By Jessica Searcy Kmetty
My 15-year-old son, Tyler started his first ever job at McDonald’s a couple of weeks ago. It’s been entertaining to hear his anecdotes about how each shift has gone when he comes home. Some of his stories have me thinking about all of the skills he’s been taught that have now become the cornerstone of job readiness for him.
Most of us take pre-employment skills for granted, but for students with disabilities, these skills are often not learned through osmosis, but rather, they have to be explicitly taught.
These skills might include basic hygiene, dressing and self-care, managing time and travel. Some of these skills can be trained and reinforced at home, while others might be able to fold into a child’s IEP.
While in school students can learn to dress for a job interview and how this might differ from more casual dress at home. My neurotypical 14-year-old daughter is learning about professional dress in her education professionals class in high school, so this may be a life skill that all teenagers should be taught.
Managing time is something that needs to be reinforced at school and at home.
Once a child learns the basics of telling time, they can learn time management. Parents can reinforce helping children set alarm clocks or smart phones and helping them to get themselves up in the morning. If a child has a particular activity they participate in (maybe a weekly music lesson or a monthly appointment), you can help them by teaching them how much time it takes to get ready, leave the house, and to drive to their activity. The more opportunities they have to master this skill, the more likely they will be to become proficient.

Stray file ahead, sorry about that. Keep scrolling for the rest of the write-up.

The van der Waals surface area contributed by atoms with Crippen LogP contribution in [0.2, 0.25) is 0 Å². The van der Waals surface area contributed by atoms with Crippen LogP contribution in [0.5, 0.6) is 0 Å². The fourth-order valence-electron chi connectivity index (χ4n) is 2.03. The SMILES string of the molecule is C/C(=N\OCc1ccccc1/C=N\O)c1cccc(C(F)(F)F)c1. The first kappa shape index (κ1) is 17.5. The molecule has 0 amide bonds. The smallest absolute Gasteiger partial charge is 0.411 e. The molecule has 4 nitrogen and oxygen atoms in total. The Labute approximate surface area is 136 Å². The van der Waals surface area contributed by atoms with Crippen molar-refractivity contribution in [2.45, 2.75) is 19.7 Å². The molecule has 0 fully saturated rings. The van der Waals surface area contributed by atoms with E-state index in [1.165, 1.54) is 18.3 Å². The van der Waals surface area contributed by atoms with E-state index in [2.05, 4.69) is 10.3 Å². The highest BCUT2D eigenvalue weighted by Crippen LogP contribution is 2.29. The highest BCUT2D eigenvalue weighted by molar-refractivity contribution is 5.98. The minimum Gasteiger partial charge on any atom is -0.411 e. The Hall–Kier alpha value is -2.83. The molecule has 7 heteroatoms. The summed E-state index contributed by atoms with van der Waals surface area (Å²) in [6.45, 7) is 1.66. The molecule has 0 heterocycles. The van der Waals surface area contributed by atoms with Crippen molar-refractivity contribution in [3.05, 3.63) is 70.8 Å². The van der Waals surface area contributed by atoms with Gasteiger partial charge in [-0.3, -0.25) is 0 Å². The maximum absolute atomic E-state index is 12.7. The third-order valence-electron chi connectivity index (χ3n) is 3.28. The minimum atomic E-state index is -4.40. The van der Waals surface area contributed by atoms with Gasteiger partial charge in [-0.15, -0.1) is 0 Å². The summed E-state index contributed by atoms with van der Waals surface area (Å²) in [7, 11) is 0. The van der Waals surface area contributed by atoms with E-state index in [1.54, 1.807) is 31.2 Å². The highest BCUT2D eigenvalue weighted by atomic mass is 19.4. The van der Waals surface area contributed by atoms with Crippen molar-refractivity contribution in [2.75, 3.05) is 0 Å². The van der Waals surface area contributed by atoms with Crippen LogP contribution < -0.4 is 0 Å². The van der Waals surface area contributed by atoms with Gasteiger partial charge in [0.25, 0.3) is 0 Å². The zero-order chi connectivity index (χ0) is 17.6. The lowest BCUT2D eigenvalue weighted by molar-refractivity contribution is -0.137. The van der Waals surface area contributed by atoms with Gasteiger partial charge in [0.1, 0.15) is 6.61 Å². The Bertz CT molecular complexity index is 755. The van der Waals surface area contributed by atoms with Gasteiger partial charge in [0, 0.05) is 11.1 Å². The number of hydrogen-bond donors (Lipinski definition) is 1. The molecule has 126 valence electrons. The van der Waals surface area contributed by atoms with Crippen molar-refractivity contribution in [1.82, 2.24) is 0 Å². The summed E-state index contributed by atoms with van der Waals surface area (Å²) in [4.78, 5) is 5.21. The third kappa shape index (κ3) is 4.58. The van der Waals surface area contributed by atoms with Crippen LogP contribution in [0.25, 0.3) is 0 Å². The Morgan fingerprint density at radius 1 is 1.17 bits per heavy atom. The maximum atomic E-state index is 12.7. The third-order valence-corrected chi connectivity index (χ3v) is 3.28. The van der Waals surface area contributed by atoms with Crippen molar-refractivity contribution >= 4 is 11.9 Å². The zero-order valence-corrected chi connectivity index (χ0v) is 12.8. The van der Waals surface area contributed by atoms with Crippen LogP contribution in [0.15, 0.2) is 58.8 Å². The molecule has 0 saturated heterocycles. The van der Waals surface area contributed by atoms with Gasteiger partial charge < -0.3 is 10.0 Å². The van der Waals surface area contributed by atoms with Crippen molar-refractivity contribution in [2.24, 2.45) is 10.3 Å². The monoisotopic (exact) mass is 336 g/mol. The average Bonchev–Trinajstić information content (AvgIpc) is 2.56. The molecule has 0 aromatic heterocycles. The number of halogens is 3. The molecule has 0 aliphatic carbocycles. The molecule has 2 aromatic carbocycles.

Travel training is also an essential pre-employment skill.
The key to making travel training useful for the child is not just a fixed routine (e.g., teaching them to get from location A to location B and back again) but how to manage contingencies. What happens if your ride doesn’t show up? Who do you call? Who do you inform? What are the next steps?
Aside from home and school, you may wish to utilize resources available through one-stop partners defined under the Workforce Innovation Opportunity Act (WIOA) that congress passed in 2014. These partners offer skills assessments, evaluation of employment barriers and appropriate employment goals, development of an employment plan, group counseling, individual counseling, career planning, short-term pre-vocational services, internships, and work experiences linked to careers, workforce preparation activities and financial literacy services. There’s really a lot of services offered!
Look for year-round or summer programs that offer opportunities for your child to gain soft employment skills like punctuality, grooming, travel training, etc. If your kids are anything like mine, they tend to enjoy learning things from others more than learning them from their parents, so tap into as many resources as you can.
Without a solid foundation, Tyler may never have even gotten an opportunity to land his new job. His interviewer openly indicated that he was impressed that Tyler (1) showed up on time, well dressed for an interview, (2) shook his hand, and (3) made eye contact. Sometimes it’s the little things that make all the difference in getting the job offer and/or getting paid a little higher hourly rate.
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Published for the blog on December 16, 2021 by Searcy Financial Services, your Overland Park, Kansas Fee-Only Financial Planner and Investment Manager.